Belarusian government moderates charges against opposition activists

Some of the Belarusian opposition activists who were arrested after the post-election demonstration last 19 December have had the charges against them moderated, which significantly reduces the sentences they may face. The decision by the Belarusian public prosecutor's office may be the beginning of Minsk’s attempts to improve relations with the EU. It seems that the Belarusian regime is trying to exploit the case of the accused opposition activists to obtain financial support from the West in exchange for their release.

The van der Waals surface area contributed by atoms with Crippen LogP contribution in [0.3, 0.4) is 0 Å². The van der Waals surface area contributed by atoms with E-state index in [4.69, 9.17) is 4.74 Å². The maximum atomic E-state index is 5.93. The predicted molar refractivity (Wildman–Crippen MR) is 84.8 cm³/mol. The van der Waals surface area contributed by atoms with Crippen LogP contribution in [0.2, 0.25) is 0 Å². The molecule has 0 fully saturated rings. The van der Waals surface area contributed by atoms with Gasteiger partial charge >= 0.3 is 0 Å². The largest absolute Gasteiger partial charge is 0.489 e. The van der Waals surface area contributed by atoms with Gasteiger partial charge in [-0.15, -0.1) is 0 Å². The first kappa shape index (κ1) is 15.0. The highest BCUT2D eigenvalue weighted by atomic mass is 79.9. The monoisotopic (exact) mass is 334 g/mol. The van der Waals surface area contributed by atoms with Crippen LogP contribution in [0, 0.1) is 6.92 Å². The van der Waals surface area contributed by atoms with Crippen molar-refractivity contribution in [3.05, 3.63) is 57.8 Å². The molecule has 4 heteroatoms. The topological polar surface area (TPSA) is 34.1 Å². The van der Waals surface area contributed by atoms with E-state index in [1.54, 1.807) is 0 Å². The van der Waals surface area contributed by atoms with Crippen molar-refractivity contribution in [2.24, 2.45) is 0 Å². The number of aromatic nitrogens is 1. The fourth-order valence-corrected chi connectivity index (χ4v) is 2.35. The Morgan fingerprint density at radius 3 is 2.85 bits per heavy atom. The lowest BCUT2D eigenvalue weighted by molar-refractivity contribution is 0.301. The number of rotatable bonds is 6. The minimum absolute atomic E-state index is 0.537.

The change in the charges was announced between 30 March and 4 April, and concerns ten activists (from a total of over 40 currently on trial) from various groupings within the Belarusian opposition. Most notably, this move affects Uladzimir Niaklayeu, who was Alyaksandr Lukashenka’s main opponent in the recent presidential elections, and is the leader of the Speak The Truth social movement. Previously, these people had been charged under Article 293 of the Criminal Code for organising and participating in mass social disturbances, which is punishable by up to 15 years in prison. The legal qualification of the indictment have been changed to serious disturbance of public order under Article 342 of the Criminal Code, which means that they now face imprisonment for up to three years. Currently this relaxation of the charges does not apply to all the imprisoned opposition activists, and does not meet the expectations of the EU, which is working for the unconditional release of all of the regime’s opponents. However, this move may be the beginning of a change in tactics by Minsk, which is trying to return to a dialogue with the West in order to obtain financial credits (for example, from the International Monetary Fund) which it needs to stabilise the endangered state budget. <Kam>